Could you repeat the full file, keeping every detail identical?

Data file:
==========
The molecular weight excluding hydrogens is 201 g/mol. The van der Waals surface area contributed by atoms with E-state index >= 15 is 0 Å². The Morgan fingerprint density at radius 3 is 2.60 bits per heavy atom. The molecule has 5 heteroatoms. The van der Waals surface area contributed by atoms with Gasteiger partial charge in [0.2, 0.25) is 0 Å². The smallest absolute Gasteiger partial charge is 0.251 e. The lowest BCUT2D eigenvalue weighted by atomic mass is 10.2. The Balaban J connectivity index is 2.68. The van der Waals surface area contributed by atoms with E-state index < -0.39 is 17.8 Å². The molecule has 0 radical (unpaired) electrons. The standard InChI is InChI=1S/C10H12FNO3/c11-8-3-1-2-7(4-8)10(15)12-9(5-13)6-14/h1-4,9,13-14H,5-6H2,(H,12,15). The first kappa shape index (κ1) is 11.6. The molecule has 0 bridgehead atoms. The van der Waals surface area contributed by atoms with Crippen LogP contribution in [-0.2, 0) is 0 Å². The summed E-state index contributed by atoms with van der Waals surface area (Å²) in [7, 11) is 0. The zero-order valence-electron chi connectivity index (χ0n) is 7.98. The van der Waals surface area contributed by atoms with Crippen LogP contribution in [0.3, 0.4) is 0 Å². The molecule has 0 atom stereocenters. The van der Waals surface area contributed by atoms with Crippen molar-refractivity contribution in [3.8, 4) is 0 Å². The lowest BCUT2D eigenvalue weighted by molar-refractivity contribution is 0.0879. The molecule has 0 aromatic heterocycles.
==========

The molecular weight excluding hydrogens is 201 g/mol. The van der Waals surface area contributed by atoms with E-state index >= 15 is 0 Å². The Morgan fingerprint density at radius 3 is 2.60 bits per heavy atom. The molecule has 5 heteroatoms. The van der Waals surface area contributed by atoms with Gasteiger partial charge in [0.2, 0.25) is 0 Å². The smallest absolute Gasteiger partial charge is 0.251 e. The lowest BCUT2D eigenvalue weighted by atomic mass is 10.2. The Balaban J connectivity index is 2.68. The van der Waals surface area contributed by atoms with E-state index < -0.39 is 17.8 Å². The molecule has 0 radical (unpaired) electrons. The standard InChI is InChI=1S/C10H12FNO3/c11-8-3-1-2-7(4-8)10(15)12-9(5-13)6-14/h1-4,9,13-14H,5-6H2,(H,12,15). The first kappa shape index (κ1) is 11.6. The molecule has 0 bridgehead atoms. The van der Waals surface area contributed by atoms with Crippen LogP contribution in [-0.2, 0) is 0 Å². The summed E-state index contributed by atoms with van der Waals surface area (Å²) in [7, 11) is 0. The zero-order valence-electron chi connectivity index (χ0n) is 7.98. The van der Waals surface area contributed by atoms with Crippen LogP contribution in [0.3, 0.4) is 0 Å². The molecule has 0 atom stereocenters. The van der Waals surface area contributed by atoms with Crippen molar-refractivity contribution in [3.8, 4) is 0 Å². The lowest BCUT2D eigenvalue weighted by molar-refractivity contribution is 0.0879. The molecule has 0 aromatic heterocycles.